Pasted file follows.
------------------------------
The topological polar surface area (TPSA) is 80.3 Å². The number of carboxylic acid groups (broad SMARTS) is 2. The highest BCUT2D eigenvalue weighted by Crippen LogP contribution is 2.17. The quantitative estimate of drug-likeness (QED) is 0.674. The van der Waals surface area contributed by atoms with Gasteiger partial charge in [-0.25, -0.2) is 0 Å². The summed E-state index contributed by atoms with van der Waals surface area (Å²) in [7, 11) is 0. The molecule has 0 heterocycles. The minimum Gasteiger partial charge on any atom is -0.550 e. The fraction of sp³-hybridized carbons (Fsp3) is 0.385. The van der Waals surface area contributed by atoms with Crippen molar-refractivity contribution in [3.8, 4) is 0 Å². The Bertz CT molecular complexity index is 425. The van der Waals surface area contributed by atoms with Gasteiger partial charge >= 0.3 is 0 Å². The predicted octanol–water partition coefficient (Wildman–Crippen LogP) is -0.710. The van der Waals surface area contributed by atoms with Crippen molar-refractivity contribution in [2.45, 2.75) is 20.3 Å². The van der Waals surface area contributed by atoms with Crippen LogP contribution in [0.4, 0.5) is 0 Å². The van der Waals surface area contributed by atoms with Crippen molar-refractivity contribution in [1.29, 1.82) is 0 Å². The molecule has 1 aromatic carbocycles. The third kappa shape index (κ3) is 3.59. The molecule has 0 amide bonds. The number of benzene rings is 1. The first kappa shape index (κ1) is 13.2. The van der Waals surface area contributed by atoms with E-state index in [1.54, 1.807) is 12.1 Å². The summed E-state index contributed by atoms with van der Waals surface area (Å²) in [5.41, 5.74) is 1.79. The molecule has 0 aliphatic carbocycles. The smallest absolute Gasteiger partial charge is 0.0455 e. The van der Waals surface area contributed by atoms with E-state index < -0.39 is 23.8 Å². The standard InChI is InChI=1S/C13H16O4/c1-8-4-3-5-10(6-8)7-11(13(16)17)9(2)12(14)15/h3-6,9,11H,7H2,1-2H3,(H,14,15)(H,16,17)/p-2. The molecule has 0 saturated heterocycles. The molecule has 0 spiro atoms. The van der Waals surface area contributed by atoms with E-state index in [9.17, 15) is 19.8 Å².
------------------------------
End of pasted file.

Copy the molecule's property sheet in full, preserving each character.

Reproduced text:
The topological polar surface area (TPSA) is 80.3 Å². The number of carboxylic acid groups (broad SMARTS) is 2. The highest BCUT2D eigenvalue weighted by Crippen LogP contribution is 2.17. The quantitative estimate of drug-likeness (QED) is 0.674. The van der Waals surface area contributed by atoms with Gasteiger partial charge in [-0.25, -0.2) is 0 Å². The summed E-state index contributed by atoms with van der Waals surface area (Å²) in [7, 11) is 0. The molecule has 0 heterocycles. The minimum Gasteiger partial charge on any atom is -0.550 e. The fraction of sp³-hybridized carbons (Fsp3) is 0.385. The van der Waals surface area contributed by atoms with Crippen molar-refractivity contribution in [3.8, 4) is 0 Å². The Bertz CT molecular complexity index is 425. The van der Waals surface area contributed by atoms with Gasteiger partial charge >= 0.3 is 0 Å². The predicted octanol–water partition coefficient (Wildman–Crippen LogP) is -0.710. The van der Waals surface area contributed by atoms with Crippen molar-refractivity contribution in [2.45, 2.75) is 20.3 Å². The van der Waals surface area contributed by atoms with Crippen LogP contribution in [0.4, 0.5) is 0 Å². The van der Waals surface area contributed by atoms with Crippen molar-refractivity contribution in [1.29, 1.82) is 0 Å². The molecule has 1 aromatic carbocycles. The third kappa shape index (κ3) is 3.59. The molecule has 0 amide bonds. The number of benzene rings is 1. The first kappa shape index (κ1) is 13.2. The van der Waals surface area contributed by atoms with E-state index in [1.54, 1.807) is 12.1 Å². The summed E-state index contributed by atoms with van der Waals surface area (Å²) in [5.41, 5.74) is 1.79. The molecule has 0 aliphatic carbocycles. The smallest absolute Gasteiger partial charge is 0.0455 e. The van der Waals surface area contributed by atoms with E-state index < -0.39 is 23.8 Å². The standard InChI is InChI=1S/C13H16O4/c1-8-4-3-5-10(6-8)7-11(13(16)17)9(2)12(14)15/h3-6,9,11H,7H2,1-2H3,(H,14,15)(H,16,17)/p-2. The molecule has 0 saturated heterocycles. The molecule has 0 spiro atoms. The van der Waals surface area contributed by atoms with E-state index in [9.17, 15) is 19.8 Å².